• I did Maths right up to Year 11, when I did double maths. Brilliant first semester, which was all the arithmetic subjects, and then crashed right through the floor in second semester with the pure Maths subjects…and was, consequently terrified of even attempting it in Year 12, so did Biology as my required science subject. The others were English, Australian History, Music Performance and Visual Art. Went to the Con to do a music degree, which even with a second attempt later doing voice (I started with French Horn) I never finished. Went to Art school MANY years later and did a studio based degree, followed by an academic Masters.
    I’ve been a teacher, one way or another for most of my working life, in schools, museums, performing arts companies and privately. I’ve performed professionally for a good part of my working life as an opera singer, been a chef, and various (hated) admin jobs in between, an art finisher for the opera company in South Australia when they built the first fully Australian production of Wagner’s Ring Cycle, worked retail…I have an impossibly unorthodox CV that made in increasingly difficult for me to get jobs. My last actual job was a marketing job for a big city church where I was hired by a maverick GM who could see past the diverse list of jobs to my actual capabilities. These days, I write, pursue my art practice, and sing for pleasure. The lack of Maths expertise hasn’t been a thing, as it wouldn’t have been necessary in any of the work I’ve done!

    • Such diverse talent! Very impressive indeed.

      • Thank you ma’am! x Unfortunately, what potential employers see is lack of focus in one particular area…that most of the actual skills involved are transferrable doesn’t appear to sink in most of the time. Meh – working from home on my own stuff doesn’t involve office politics!!! That’s GOT to be a serious positive!

  • sue

    i had a duster throwing maths teacher in high school – he was a great shot & could hit me in the back of the head nearly every time!
    Of course his defence was always that if id been facing the front & paying attention i would have seen it coming
    Regardless i loved maths!

    • I think they must have taught that trick at Teachers College.

      • Jan Davis

        I can categorically state that it was not taught at Teachers’ College – certainly in my time there. Like most skills, good aim was attained only through consistent practice over long periods of time. The challenge went out of it when dusters no longer had wooden backs, as flight dynamics changed significantly. Rather than retrain,I left teaching soon thereafter. 😉

  • JP

    All of the talk lately about mortgage stress and people borrowing more than they probably should has led me to think that there is something basic missing from our school curriculum.
    I think everyone should do maths and I’d like to see an increased focus on the practical stuff that you need in life like calculation of interest, compounding debt etc rather than Pythagoras theorem.

    • There was a Maths in Society strand when I was at school which focused on the practical stuff.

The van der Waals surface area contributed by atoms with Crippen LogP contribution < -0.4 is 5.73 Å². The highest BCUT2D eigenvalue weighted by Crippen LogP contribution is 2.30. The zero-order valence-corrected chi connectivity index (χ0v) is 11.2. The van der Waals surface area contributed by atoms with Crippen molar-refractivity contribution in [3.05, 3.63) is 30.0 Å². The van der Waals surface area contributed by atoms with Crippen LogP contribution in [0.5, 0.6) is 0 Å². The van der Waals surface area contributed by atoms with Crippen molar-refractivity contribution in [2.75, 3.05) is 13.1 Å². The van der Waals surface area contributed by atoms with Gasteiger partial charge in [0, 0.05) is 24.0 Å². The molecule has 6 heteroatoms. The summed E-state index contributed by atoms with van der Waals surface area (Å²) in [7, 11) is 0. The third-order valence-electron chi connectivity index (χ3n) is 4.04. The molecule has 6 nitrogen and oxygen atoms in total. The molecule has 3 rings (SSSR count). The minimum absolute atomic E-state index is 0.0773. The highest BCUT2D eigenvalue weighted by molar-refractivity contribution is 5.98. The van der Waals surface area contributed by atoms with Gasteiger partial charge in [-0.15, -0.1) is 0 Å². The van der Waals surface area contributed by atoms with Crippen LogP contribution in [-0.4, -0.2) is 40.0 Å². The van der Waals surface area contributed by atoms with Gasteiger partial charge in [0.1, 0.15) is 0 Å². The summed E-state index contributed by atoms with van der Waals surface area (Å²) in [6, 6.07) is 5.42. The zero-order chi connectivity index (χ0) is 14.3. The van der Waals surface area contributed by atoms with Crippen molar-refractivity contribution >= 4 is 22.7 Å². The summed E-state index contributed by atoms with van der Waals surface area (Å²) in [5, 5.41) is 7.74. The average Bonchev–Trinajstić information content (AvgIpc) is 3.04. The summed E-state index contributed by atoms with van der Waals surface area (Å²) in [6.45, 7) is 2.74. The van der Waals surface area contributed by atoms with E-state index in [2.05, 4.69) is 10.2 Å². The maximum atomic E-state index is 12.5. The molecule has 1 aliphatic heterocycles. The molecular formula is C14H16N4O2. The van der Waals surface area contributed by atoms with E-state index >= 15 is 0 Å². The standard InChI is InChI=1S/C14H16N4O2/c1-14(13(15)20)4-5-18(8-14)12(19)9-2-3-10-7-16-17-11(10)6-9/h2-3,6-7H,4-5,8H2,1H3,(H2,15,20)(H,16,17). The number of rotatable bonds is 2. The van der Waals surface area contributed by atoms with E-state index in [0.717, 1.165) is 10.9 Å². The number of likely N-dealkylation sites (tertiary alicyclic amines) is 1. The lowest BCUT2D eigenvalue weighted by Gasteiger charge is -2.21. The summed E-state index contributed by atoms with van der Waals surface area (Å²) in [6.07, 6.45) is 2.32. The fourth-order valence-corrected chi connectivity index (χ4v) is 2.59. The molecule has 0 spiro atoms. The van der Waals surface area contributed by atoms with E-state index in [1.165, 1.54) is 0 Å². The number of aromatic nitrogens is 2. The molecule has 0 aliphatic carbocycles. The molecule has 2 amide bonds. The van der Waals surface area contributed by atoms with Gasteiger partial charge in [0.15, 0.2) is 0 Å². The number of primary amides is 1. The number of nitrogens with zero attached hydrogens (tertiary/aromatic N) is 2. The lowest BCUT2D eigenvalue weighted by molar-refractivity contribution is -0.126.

• Nadine

        The current standard Maths unit has a huge section on interest, tax, wages etc

  • Bee

    Mrs W is Mathspace for Primary only?

    • No darling. It is from Year 3 to Year 12 and is tailored to every states Curriculum. Like having a free Maths Tutor.

    • Bee


  • Veggie maths girl here too – but I am trying to make sure my kids take after their dad in that department. He LOVES calculus – groan

    • I am married to a human calculator as well. Can be handy and annoying.

  • Mel G

    3-unit Maths here 😉 My daughter loves Maths, she’s currently in Yr 9 and completing the Yr 10 course so she’ll be signing off on that subject a year early! I think the worst thing they did was do away with the compulsory maths – “in my day” maths and English were compulsory right through to HSC – is it any wonder there’s a massive decline since they binned maths??

    Career-wise, I always wanted to be a secretary and so I did. 25yrs, kids, random family-friendly part-time jobs later, I’ve come full circle and am (finally) back in the office again 🙂

    • It is a bit of a concern about the drop off rate. I will be encouraging mine to continue to study it.

  • Tracey

    I did veggie maths too! And yet of all my family and friends, I am the best calculator for arithmetic around. I can even work out run rates for the cricket in my head. Besides, I wanted to be a librarian and that was all about the words. And that was a job I did do for some years. But not now.

    • You are a mental computation legend!

  • Nadine

    I thought I recognised that uniform.
    It was similar to mine at St Monica’s.

  • Lea, rhymes with h&b

    omg, I thought that was MY school photo! All those characters, I even know their personalities … how can we all be some same-ish!

    I also did Vege Math .. it was my great shame but I wasnt coping in 2U maths. All my friends were brainy and I was totes good at all my other classes ( note: soft sciences ) so I was ashamed to be suddenly with the troublemakers and ne’er-do-wells.. and I as scared, but they were pretty funny peeps actually.

    Went on to study peeps and Psych and Soc and peeps and peeps and peeps. Excelled in sales, love me a stat. Prefer to be alone with some words. Stil count on my fingers and refer the tougher shit to my math-smart husbo and care not that I do.